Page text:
Friday, April 01, 2011


Katherine Raine's Blake and Antiquity points out numerous ways in which the account of Vala and Luvah as they are sent into the 'vegetable' world follow the pattern of Cupid and Psyche in the myth of Apuleius. The house that Luvah provides for Vala is the 'body into which the soul enters when in "sleep she descends from Eternity."'

Four Zoas, Page 128, (E 397)
"My Luvah here hath placd me in a Sweet & pleasant Land
And given me fruits & pleasant waters & warm hills & cool valleys
Here will I build myself a house & here Ill call on his name
Here Ill return when I am weary & take my pleasant rest

So spoke the Sinless Soul & laid her head on the downy fleece
Of a curld Ram who stretchd himself in sleep beside his mistress
And soft sleep fell upon her eyelids in the silent noon of day

Then Luvah passed by & saw the sinless Soul
And said Let a pleasant house arise to be the dwelling place
Of this immortal Spirit growing in lower Paradise

He spoke & pillars were builded & walls as white as ivory
The grass she slept upon was pavd with pavement as of pearl
Beneath her rose a downy bed & a cieling coverd all

Vala awoke. When in the pleasant gates of sleep I enterd
I saw my Luvah like a spirit stand in the bright air
Round him stood spirits like me who reard me a bright house
And here I see thee house remain in my most pleasant world

PAGE 129
My Luvah smild I kneeled down he laid his hand on my head
And when he laid his hand upon me from the gates of sleep I came
Into this bodily house to tend my flocks in my pleasant garden

So saying she arose & walked round her beautiful house
And then from her white door she lookd to see her bleating lambs
But her flocks were gone up from beneath the trees into the hills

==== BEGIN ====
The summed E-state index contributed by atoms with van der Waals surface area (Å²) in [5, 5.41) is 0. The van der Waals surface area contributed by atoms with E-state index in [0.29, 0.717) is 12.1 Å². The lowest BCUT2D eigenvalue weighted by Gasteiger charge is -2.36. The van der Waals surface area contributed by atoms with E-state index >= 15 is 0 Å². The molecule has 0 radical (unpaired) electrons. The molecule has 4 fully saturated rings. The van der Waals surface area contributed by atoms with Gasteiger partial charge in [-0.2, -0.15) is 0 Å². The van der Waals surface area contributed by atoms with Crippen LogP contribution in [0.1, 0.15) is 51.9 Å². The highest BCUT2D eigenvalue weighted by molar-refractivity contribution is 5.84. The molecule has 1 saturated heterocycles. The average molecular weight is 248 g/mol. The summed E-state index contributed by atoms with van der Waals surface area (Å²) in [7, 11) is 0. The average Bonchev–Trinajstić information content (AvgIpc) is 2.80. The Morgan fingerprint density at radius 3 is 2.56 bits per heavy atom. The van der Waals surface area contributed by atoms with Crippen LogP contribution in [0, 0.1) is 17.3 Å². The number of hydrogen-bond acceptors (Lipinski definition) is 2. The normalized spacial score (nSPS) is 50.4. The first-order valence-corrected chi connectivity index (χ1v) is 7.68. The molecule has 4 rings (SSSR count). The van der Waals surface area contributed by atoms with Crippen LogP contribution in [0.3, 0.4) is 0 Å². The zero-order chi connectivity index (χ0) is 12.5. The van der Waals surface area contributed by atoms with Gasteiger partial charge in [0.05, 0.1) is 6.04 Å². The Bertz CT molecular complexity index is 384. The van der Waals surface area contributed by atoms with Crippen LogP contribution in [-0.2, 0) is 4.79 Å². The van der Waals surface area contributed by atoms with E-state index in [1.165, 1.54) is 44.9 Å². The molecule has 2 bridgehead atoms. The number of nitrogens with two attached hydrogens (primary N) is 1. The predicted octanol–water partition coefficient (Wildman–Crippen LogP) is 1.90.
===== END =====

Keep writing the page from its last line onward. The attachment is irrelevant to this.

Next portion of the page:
I see the hand that leadeth me doth also lead my flocks
She went up to her flocks & turned oft to see her shining house
She stopd to drink of the clear spring & eat the grapes & apples
She bore the fruits in her lap she gatherd flowers for her bosom
She called to her flocks saying follow me O my flocks

They followd her to the silent vall[e]y beneath the spreading trees
And on the rivers margin she ungirded her golden girdle
She stood in the river & viewd herself within the watry glass
And her bright hair was wet with the waters She rose up from the river
And as she rose her Eyes were opend to the world of waters
She saw Tharmas sitting upon the rocks beside the wavy sea
He strokd the water from his beard & mournd faint thro the summer vales

And Vala stood on the rocks of Tharmas & heard his mournful voice"

From Raine, Page 23:
"We recognize the familiar theme of descent and return; Psyche's marriage, like the descent of soul in Porpyhry's myth, is described as a kind of death; ... Vala in the poem that bears her name makes the descent Thel refused; and her figure is enriched by attributes of Psyche."

From the Small Book of Designs
Thel Observing Lovers

In the introduction to Blake and Antiquity, Raine comments: "These lectures contain the essential theme of the larger book [Blake and Tradition] - a thesis more acceptable in 1977 than fifteen years ago, when I sought to establish, in detail which may now seem over-elaborate, Blake's indebtedness to Neo-Platonic and other sources within what may be called the canon of the Western esoteric tradition."

No comments: